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ECO SHOULD BE FOCUSED ON LONG-TERM SOCIAL VALUE SAYS PANEL OF INDUSTRY EXPERTS

ECO SHOULD BE FOCUSED ON LONG-TERM SOCIAL VALUE, NOT SHORT-TERM ENERGY EFFICIENCY SAVINGS, SAYS PANEL OF INDUSTRY EXPERTS

ROCKWOOL launches refurbishment and regeneration forum series to share ideas and best practice on making ECO a success




ECO* funding has to meet the long-term property refurbishment needs of local authorities, not ‘merely’ act as a box ticking exercise to deliver short term energy savings improvements.

That was the conclusion from the first of a series of roundtable debates, that provide a forum for local authorities and energy saving experts to share innovative ideas and best practice on how to kick start the retrofit revolution, hosted by energy efficiency solutions provider ROCKWOOL.

Marking nearly nine months since ECO started, the first of the ROCKWOOL ECO roundtables took place on 10th September 2013, and following the discussions, ROCKWOOL has developed five ‘best practice’ guidelines on how to access ECO funding and to ensure the long-term success of these projects.

Local Authorities and Social Landlords need to:

Work collaboratively across county boundaries with other local authorities and social housing providers to put forward attractive packages of works for ECO funding

Fully understand their stock profile and identify the priority works they wish to achieve to secure ECO and European funding

Clarify upfront what the key social outcomes they wish to achieve are e.g. job creation, reduction in fuel poverty and ensure these are at the heart of the works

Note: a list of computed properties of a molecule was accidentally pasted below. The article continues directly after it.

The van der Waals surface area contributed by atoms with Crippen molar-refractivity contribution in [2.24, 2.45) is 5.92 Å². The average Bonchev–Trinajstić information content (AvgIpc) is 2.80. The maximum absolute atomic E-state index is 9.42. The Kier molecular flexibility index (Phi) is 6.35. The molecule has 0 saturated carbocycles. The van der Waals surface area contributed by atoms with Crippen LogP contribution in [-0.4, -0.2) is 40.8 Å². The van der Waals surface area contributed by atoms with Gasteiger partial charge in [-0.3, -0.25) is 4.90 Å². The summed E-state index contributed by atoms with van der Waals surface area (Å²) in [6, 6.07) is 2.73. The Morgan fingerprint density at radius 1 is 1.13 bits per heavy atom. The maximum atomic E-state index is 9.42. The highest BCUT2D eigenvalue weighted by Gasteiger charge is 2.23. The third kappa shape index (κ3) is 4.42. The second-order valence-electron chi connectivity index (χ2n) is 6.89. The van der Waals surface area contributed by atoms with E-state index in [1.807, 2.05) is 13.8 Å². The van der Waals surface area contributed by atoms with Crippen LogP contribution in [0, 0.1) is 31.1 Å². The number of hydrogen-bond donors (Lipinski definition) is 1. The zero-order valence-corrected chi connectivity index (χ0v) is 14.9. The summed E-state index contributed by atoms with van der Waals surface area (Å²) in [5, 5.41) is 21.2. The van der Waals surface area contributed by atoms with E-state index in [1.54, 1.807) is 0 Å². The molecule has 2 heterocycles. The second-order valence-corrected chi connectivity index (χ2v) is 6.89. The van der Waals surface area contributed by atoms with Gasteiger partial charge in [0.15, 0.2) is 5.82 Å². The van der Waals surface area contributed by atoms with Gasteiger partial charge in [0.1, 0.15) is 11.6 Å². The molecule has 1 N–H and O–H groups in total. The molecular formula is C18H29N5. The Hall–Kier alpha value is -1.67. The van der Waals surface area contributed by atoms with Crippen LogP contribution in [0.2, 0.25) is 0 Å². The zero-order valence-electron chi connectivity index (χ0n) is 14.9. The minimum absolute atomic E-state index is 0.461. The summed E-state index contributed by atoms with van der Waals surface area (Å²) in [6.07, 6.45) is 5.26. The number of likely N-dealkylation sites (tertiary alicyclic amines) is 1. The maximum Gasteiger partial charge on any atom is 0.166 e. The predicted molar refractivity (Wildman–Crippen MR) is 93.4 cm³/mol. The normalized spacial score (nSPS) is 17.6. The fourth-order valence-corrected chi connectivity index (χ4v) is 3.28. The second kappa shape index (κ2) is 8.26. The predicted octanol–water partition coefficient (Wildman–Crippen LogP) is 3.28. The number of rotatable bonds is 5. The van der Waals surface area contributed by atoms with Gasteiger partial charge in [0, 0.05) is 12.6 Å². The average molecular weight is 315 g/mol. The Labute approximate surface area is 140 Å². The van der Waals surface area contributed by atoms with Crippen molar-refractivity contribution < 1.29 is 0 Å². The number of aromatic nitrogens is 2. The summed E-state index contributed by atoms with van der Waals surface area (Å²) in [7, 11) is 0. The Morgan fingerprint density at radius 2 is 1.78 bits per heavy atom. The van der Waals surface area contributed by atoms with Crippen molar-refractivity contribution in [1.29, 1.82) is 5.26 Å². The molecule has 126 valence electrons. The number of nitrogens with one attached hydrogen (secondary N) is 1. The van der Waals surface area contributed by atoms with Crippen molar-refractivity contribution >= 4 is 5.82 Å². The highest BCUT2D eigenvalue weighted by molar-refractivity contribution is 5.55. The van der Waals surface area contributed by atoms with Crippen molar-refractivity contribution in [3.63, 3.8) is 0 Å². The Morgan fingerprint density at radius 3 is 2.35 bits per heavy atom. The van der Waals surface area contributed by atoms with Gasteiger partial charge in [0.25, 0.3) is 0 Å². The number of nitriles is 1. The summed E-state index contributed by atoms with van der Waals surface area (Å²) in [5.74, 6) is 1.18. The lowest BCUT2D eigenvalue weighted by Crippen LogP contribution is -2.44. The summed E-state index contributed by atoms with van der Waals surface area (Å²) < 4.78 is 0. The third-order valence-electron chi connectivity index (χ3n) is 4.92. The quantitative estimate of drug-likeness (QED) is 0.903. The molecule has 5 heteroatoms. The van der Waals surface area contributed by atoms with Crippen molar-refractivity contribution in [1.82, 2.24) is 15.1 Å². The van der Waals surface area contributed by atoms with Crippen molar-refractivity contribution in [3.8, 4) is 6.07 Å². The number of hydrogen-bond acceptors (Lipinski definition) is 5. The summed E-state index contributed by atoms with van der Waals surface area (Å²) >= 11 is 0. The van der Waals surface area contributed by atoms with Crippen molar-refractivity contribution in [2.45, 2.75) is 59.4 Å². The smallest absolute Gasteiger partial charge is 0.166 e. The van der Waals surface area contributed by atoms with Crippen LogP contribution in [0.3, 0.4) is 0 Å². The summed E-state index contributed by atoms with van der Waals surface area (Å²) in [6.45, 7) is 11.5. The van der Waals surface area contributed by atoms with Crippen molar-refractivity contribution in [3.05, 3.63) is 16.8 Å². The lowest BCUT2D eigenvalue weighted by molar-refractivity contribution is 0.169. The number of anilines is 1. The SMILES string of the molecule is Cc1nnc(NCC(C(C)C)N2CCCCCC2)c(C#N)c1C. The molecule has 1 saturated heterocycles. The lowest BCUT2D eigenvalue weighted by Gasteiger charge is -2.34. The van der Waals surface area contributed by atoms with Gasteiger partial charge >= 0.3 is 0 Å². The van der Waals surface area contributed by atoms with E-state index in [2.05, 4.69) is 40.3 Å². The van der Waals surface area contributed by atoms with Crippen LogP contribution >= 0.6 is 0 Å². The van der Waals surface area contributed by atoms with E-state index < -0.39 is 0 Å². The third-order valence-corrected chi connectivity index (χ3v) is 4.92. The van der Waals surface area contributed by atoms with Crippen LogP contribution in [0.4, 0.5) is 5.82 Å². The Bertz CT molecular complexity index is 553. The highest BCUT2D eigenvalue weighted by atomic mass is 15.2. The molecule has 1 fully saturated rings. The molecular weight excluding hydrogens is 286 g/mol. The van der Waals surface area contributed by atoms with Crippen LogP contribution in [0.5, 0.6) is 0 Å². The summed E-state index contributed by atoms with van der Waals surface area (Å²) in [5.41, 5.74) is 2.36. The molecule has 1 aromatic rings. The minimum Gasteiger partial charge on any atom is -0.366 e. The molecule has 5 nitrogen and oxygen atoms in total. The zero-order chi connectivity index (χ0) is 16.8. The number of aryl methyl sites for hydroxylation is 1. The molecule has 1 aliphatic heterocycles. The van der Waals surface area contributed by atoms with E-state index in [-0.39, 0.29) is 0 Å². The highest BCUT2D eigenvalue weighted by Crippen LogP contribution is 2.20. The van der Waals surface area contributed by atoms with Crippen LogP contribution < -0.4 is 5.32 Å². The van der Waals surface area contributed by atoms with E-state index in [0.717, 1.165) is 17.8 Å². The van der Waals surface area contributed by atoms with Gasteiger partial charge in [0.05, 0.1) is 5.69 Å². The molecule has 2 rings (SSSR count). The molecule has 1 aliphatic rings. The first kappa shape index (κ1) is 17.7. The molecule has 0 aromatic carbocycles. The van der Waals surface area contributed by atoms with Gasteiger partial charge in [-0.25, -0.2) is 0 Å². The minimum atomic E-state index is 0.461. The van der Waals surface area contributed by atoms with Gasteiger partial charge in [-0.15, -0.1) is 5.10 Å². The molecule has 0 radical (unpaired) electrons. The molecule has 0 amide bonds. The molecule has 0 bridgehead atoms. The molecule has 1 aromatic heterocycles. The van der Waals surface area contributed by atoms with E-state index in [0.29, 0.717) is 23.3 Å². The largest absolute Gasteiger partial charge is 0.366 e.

Schedule energy efficiency programmes alongside other planned works to deliver significant cost efficiencies and reduce the potential disruption to residents

Engage with residents and educate them on the benefits of energy efficiency and how to get the most out of the refurbishment works on their home

The discussion concluded that local authorities should take the lead in ECO projects, identifying long-term improvements that meet their housing strategy and also deliver carbon reductions, and then bid for ECO funding to deliver them. The panel stated that currently ECO projects are often offered to local authorities focusing on short-term energy saving gains (such as boiler replacements) which don’t match their refurbishment needs for the social housing stock.

The panel also argued that spending money on ECO improvements was unlikely to deliver the intended reduction in fuel poverty unless there was a corresponding focus on consumer education and teaching people to reduce their energy use, while ensuring homes are still warm and comfortable.

Andrew Corless, Director of Refurbishment and Regeneration, ROCKWOOL UK said, “I believe that ECO can have multiple benefits, not just for the residents but also for a wide range of local authority budgets, through contributing to the wider local economy and workforce. At a time of ever squeezed local authority budgets, ECO is an unmissable opportunity however, it is complex and funding is not being accessed quickly enough.

“We have initiated this series of events to share industry best practice and work with local authorities to help them open up ECO so we can all find ways to maximise the impact of the policy and make it a success for everyone involved, particularly residents and communities.

To find out more about ROCKWOOL's solutions for social housing landlords visit: www.rockwoolsolutions.co.uk


 *ECO places legal obligations on the larger UK energy suppliers to deliver energy efficiency measures to British householders. ECO provides energy efficiency grants with a particular focus on vulnerable consumer groups and hard-to-treat homes. It’s is estimated to be worth £1.3 billion per year from 2013-2015.

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